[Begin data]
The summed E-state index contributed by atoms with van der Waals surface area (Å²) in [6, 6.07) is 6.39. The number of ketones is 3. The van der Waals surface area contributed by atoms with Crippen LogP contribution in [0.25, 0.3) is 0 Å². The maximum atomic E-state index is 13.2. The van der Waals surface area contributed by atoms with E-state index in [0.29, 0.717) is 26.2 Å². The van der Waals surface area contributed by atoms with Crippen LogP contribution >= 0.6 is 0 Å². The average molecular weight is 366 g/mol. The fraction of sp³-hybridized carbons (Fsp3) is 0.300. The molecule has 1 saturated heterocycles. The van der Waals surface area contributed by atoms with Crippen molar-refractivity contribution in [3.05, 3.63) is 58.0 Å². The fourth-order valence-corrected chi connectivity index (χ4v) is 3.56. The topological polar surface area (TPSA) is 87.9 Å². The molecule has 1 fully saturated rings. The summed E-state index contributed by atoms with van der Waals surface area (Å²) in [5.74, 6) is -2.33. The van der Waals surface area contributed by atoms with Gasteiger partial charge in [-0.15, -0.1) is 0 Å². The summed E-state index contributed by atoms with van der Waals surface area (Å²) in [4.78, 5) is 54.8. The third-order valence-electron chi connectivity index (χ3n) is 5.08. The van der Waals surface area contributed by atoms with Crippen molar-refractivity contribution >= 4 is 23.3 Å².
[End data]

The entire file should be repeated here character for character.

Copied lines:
The summed E-state index contributed by atoms with van der Waals surface area (Å²) in [6, 6.07) is 6.39. The number of ketones is 3. The van der Waals surface area contributed by atoms with Crippen LogP contribution in [0.25, 0.3) is 0 Å². The maximum atomic E-state index is 13.2. The van der Waals surface area contributed by atoms with E-state index in [0.29, 0.717) is 26.2 Å². The van der Waals surface area contributed by atoms with Crippen LogP contribution >= 0.6 is 0 Å². The average molecular weight is 366 g/mol. The fraction of sp³-hybridized carbons (Fsp3) is 0.300. The molecule has 1 saturated heterocycles. The van der Waals surface area contributed by atoms with Crippen molar-refractivity contribution in [3.05, 3.63) is 58.0 Å². The fourth-order valence-corrected chi connectivity index (χ4v) is 3.56. The topological polar surface area (TPSA) is 87.9 Å². The molecule has 1 fully saturated rings. The summed E-state index contributed by atoms with van der Waals surface area (Å²) in [5.74, 6) is -2.33. The van der Waals surface area contributed by atoms with Gasteiger partial charge in [-0.15, -0.1) is 0 Å². The summed E-state index contributed by atoms with van der Waals surface area (Å²) in [4.78, 5) is 54.8. The third-order valence-electron chi connectivity index (χ3n) is 5.08. The van der Waals surface area contributed by atoms with Crippen molar-refractivity contribution >= 4 is 23.3 Å².